Friday, September 07, 2007

the iPod, three weeks in

I adore my iPod Nano. It's one of my favorite birthday gifts I can remember, ranking up there with my Rocket eBook (back when it was the coolest e-book reader on the planet). I'm impressed with the battery life: it's got close to double the life of my old Zen Nano, and five times the battery life of my Axim handheld. I also like its ability to create new playlists on the fly; just hold the center button for a second or two when a track is selected, and it's added to the On The Go playlist. I like the sound quality, I like the EQ settings, and I like the physical design, from the extremely-portable form factor to the intuitive user interface. And 8 gigs is an enormous amount of music. I like that iTunes now lets you specify which playlists you want to sync (unlike some early versions) with each iPod; this makes it a lot easier to use multiple iPods with the same computer (like, say, Laura's Mini and my Nano).

On the other hand, it's got some features that make no sense, from an end-user standpoint. For one thing, how many people own and/or use more than one computer? But you can still only use your iPod with one at a time, in any practical sense. I also have a quirky problem when I use the "shuffle" function on the iPod. Sometimes, it shuffles all the songs from all the playlists together. Sometimes it works fine, but I've shuffled my cycling playlist and ended up with bits of audiobook in the mix. This might be an operator problem. It's happened twice so far, and both times I've just re-shuffled, and it's gone back to shuffling within playlists. I also wish it would remember my place in a playlist if I switch to another playlist and back. If I'm listening to a book-on-mp3 and change to music for the bike ride, when I change back to the book I have to relocate which track I was on. I don't know if htis is because I don't listen to official Apple-sanctioned audiobooks; mine are mostly just mp3 files.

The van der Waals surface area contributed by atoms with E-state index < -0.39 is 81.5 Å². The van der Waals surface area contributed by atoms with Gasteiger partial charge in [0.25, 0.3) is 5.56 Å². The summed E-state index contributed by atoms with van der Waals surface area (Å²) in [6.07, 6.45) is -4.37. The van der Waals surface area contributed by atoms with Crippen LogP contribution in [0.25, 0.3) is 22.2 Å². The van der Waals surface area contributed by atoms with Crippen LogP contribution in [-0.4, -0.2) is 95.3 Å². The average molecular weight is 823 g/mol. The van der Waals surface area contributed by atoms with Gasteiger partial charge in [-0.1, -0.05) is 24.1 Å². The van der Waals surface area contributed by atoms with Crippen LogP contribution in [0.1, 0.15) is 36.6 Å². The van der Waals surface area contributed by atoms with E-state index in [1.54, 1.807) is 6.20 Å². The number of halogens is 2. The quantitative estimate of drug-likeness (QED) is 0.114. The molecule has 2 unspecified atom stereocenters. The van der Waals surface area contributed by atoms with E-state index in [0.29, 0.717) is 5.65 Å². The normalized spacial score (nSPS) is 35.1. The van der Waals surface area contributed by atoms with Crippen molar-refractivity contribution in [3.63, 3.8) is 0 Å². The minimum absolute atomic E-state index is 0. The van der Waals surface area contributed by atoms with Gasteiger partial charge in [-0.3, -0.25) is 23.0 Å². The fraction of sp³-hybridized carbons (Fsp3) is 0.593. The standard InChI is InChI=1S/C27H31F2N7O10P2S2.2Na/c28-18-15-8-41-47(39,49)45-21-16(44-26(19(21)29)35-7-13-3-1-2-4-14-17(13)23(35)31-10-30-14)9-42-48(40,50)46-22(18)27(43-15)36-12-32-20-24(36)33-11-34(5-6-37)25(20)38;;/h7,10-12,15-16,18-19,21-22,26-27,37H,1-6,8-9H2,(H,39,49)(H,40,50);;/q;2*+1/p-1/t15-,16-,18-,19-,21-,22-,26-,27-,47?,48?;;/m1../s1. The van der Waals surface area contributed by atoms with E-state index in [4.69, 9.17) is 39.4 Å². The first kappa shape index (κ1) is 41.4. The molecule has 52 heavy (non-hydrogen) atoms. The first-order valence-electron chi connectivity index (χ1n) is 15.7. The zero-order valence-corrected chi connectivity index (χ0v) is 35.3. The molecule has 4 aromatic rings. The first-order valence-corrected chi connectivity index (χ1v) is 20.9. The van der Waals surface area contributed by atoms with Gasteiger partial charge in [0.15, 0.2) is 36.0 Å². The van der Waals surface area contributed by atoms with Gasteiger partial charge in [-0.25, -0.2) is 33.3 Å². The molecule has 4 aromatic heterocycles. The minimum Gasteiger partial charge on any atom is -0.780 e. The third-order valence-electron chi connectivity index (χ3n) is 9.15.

And I have to say I'm irritated with Apple's policy of not telling you when new products are about to be released. I feel a bit sorry for the people who bought their iMacs the day before Apple rolled out their new iMac line; I only hope Apple has a somewhat-friendly return policy. I had my Nano for less than a month when they released the new Nano line with widescreen video. I think I prefer the smaller form factor of the old nano, and I don't think I'd ever watch movies on it anyway. Still, it would've been nice to have the choice. The only upgrade I can picture is the iPod Touch, essentially a large-capacity iPhone without the phone functions or camera. But I wasn't going to spend $500 or $600 for an iPhone, and I'm not going to spend $300 or $400 for the same product minus the phone. Despite their excellent product design, Apple isn't the white knight of the electronics world; they're more of the smoky grey knight, replete with unnaturally expensive hardware, borderline-evil pricing policies, bad new-product release policies, and quirky (but well-marketed) customer service. This is why Apple owes so much to Microsoft: the Black Knight of Redmond makes Apple look lily-white by comparison.

Still, I'm extremely happy with my slightly-old-school Nano. I'd recommend it, but you can't buy them anymore....

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